Racial Equity

How to Form a More Inclusive Union

June 5, 2018  • Lalini Pedris

The Aspen Institute’s 2018 Symposium on the State of Race explored a range of perspectives on the political narratives of race in America through an open discussion among journalists, thought leaders, and political strategists. Panelists fleshed out the voter engagement strategies of US political parties and examined how best to approach a relevant and sensitive subject: hate speech at the intersection of race, social media, and free speech.

Before the panelists sat down to discuss the role of race in politics, Alexis McGill Johnson spoke to the power of neuroscience in understanding how people develop and break down racial stereotypes. Johnson, the executive director and co-founder of Perception Institute, explained the ‘fairness paradox’ present in American society. The ‘fairness paradox’ shows how those who value fairness in theory may not be practicing it in their daily lives. Johnson described how our cognitive functions rely on perception and schema (patterns of thought and behavior that our brains develop to synthesize the sensory information that they receive), and that the concepts of colorblindness, objectivity, and meritocracy ultimately fail to account for the systematic racial disparities in our society.

Colorblindness is the idea that, in order to maintain objectivity, one can overlook the nuances of another individual’s identity such as race, class, or gender. But it fails to account for the implicit biases that we subconsciously harbor based on our own social identities and the cognitive functions that allow us to navigate the complex social realm. Johnson argued that relying on colorblindness to maintain fairness causes racial anxieties. She described these anxieties as “a stress response linked to cross-racial interaction prompted by a mismatch between believing in colorblindness and how our minds work.”

The mismatch between colorblindness and cognitive perception mirrors the conflict between the idea that we live in a fair and just society and the racial, class, and gender disparities present in that same society. Johnson suggested that in order to “delink stereotypes from our cognition,” we should practice individuation by actively focusing on the individuals in our lives and paying attention to the qualities and attributes that make up their individual identities.

Relying on colorblindness to maintain fairness causes racial anxieties.

Following Johnson’s lecture on combatting implicit bias, the first panel launched into a discussion on civic engagement. Their discussion highlighted how the strategies that political parties use to garner support from constituents are colored by voters’ racial and cultural identities.

Irene Bueno, co-founder and partner of the Nueva Vista Group, addressed the ways in which Asian Americans interact across generational and ethnic differences. Bueno, who was joined on the stage by fellow policy strategists Chuck Rocha, Kamilah Pierce, and David Brooks, argued that Asian Americans are underrepresented as a constituency whose needs and concerns are as varied as their backgrounds.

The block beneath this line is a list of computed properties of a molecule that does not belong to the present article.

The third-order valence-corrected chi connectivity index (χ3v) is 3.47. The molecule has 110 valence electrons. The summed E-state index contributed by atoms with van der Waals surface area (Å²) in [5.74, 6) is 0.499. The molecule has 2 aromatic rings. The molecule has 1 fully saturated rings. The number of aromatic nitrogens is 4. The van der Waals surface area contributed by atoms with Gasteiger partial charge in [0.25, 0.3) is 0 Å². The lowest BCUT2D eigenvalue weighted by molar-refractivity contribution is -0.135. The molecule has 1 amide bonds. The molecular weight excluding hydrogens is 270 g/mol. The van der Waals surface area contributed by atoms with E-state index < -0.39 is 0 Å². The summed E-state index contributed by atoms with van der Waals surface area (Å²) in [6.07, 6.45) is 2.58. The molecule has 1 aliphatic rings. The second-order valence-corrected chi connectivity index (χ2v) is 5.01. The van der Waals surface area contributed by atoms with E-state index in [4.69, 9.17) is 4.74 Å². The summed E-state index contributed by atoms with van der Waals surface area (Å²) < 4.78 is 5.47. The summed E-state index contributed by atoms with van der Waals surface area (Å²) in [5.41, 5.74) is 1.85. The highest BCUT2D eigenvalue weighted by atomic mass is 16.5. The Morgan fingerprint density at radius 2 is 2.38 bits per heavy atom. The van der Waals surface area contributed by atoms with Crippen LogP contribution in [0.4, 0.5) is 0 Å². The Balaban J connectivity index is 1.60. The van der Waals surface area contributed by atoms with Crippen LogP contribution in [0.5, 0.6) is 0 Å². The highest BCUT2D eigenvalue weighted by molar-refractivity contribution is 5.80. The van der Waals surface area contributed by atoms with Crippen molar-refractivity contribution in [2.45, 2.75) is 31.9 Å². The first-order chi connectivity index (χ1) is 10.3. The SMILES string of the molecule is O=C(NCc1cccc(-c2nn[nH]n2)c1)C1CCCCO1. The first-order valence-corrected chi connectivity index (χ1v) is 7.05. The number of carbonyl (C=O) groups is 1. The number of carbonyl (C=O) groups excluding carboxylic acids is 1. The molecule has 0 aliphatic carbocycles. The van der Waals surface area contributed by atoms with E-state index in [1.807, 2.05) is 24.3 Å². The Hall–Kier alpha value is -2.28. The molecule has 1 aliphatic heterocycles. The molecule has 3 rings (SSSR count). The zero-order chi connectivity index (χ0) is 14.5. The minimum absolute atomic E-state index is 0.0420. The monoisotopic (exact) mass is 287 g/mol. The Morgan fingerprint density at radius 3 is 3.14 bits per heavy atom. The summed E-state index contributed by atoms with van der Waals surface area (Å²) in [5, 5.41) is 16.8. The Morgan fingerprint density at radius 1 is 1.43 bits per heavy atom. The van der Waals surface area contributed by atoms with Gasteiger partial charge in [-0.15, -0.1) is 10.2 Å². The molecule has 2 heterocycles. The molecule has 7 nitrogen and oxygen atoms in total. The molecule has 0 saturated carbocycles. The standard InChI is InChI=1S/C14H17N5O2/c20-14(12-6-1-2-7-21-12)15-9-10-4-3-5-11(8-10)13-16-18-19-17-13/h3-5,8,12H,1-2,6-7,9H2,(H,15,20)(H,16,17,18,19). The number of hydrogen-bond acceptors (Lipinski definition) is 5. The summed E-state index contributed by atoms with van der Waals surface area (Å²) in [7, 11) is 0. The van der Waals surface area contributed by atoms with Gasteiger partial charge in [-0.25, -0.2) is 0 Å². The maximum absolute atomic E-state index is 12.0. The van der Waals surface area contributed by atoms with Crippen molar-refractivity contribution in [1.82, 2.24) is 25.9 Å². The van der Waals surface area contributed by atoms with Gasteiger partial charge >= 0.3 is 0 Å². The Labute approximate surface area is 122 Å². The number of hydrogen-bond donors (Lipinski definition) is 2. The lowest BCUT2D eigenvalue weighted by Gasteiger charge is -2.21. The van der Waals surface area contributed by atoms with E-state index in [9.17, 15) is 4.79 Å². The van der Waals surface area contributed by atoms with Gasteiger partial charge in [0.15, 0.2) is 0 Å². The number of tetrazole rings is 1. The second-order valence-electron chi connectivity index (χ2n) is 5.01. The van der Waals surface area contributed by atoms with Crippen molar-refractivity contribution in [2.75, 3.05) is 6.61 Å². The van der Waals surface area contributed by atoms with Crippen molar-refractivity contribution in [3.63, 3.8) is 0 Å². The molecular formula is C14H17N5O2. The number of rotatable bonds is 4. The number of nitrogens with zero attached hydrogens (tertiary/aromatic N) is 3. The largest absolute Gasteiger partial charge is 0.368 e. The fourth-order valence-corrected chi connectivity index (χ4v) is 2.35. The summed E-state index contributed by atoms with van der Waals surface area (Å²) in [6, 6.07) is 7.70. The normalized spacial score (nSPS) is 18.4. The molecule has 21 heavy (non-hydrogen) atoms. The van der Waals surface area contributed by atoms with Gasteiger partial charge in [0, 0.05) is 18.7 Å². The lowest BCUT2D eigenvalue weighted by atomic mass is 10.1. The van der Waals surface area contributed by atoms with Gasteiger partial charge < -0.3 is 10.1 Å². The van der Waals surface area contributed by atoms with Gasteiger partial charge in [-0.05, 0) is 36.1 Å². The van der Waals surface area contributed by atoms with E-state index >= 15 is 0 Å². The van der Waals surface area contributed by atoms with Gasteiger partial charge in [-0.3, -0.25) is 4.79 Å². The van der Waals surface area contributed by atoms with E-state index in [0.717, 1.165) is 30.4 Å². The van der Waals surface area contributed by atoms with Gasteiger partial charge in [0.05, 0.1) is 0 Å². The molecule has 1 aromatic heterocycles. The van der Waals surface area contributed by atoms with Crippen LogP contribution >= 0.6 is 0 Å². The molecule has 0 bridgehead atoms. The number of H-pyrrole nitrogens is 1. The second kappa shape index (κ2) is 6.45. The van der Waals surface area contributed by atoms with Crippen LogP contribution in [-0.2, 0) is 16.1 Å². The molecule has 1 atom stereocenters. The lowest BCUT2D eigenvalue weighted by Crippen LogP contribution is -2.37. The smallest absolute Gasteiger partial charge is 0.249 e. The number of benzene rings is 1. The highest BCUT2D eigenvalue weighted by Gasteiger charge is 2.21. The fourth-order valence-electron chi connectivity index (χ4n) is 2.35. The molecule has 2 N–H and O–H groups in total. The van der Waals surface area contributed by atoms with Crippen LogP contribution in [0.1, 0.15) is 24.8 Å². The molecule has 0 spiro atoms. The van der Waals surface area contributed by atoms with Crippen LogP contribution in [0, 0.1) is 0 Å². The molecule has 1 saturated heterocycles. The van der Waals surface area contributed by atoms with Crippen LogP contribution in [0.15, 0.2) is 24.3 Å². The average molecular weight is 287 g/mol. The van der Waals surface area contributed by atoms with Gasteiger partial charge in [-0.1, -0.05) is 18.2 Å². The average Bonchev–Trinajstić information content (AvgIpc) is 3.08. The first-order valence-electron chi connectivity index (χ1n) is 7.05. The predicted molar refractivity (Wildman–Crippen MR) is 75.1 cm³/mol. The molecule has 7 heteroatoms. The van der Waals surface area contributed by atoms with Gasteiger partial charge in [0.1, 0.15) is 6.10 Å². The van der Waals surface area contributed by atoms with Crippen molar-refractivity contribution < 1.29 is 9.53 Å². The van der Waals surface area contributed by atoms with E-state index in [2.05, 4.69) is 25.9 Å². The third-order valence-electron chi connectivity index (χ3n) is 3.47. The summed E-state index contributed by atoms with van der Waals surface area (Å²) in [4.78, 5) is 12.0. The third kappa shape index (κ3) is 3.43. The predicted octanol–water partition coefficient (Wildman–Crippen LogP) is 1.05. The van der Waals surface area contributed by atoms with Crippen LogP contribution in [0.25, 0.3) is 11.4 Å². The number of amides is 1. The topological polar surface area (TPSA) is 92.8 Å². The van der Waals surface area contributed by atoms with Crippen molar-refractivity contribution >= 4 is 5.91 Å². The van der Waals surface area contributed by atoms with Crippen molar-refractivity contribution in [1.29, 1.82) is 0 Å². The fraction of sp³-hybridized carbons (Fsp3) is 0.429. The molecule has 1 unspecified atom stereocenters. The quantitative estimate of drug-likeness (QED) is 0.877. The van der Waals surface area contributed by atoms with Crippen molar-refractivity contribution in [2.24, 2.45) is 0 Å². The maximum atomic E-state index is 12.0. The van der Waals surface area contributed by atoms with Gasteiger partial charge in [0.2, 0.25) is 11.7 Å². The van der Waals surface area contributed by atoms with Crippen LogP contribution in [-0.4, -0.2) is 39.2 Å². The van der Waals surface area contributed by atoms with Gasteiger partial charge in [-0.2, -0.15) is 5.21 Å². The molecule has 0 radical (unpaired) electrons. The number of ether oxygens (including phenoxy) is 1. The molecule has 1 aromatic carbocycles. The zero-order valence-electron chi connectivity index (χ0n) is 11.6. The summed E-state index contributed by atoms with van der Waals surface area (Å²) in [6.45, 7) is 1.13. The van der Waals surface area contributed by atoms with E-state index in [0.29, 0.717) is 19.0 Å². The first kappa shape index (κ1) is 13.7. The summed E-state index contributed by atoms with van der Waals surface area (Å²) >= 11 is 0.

In fact, this was one aspect of civic engagement that the panelists agreed upon: that no constituent represents a single identity — generational, educational, religious, cultural or racial identity, gender, or class. Echoing Johnson’s argument of the importance of individuation, the panelists acknowledged that in order to understand what voters respond to, policymakers and their advisers must speak to a diverse set of concerns across their constituency and make greater efforts to engage with these communities.

The second panel took the discussion a step further, addressing the roles of political entities and social platforms in tackling racialized hate speech. They described the way in which prejudicial and racist attitudes against communities are not simply reflected through online hate speech, but also as a result of hate speech.

As Suman Raghunathan, executive director of South Asian Americans Leading Together (SAALT) described during the panel, when rhetoric becomes policy it serves as a “call to action” for violence against people of color and other marginalized communities. Marc Lamont Hill, a political contributor for CNN, went on to describe how the transformation of fear and frustration through speech into a political tool of action mainstreams white nationalism and other radical movements.

According to Carlos Monje, director of public policy, US and Canada, for Twitter, it’s a phenomenon that social media platforms have witnessed and struggled to navigate. These platforms have started the process of carefully adapting their policies to protect freedom of speech while discouraging and condemning the abuse of speech against individuals and communities.

“The open question of the day seemed to be whether we, as a culture, will have the grace to face our racial issues head-on or if we will die on the pyre of the old American racial order,” said Seema Rao, one of the event’s social media ambassadors. Within the current political climate, it’s difficult to predict how society will evolve in the coming years, but one thing is for sure — discussions like these must continue in order to form a more inclusive union.

Racial Equity
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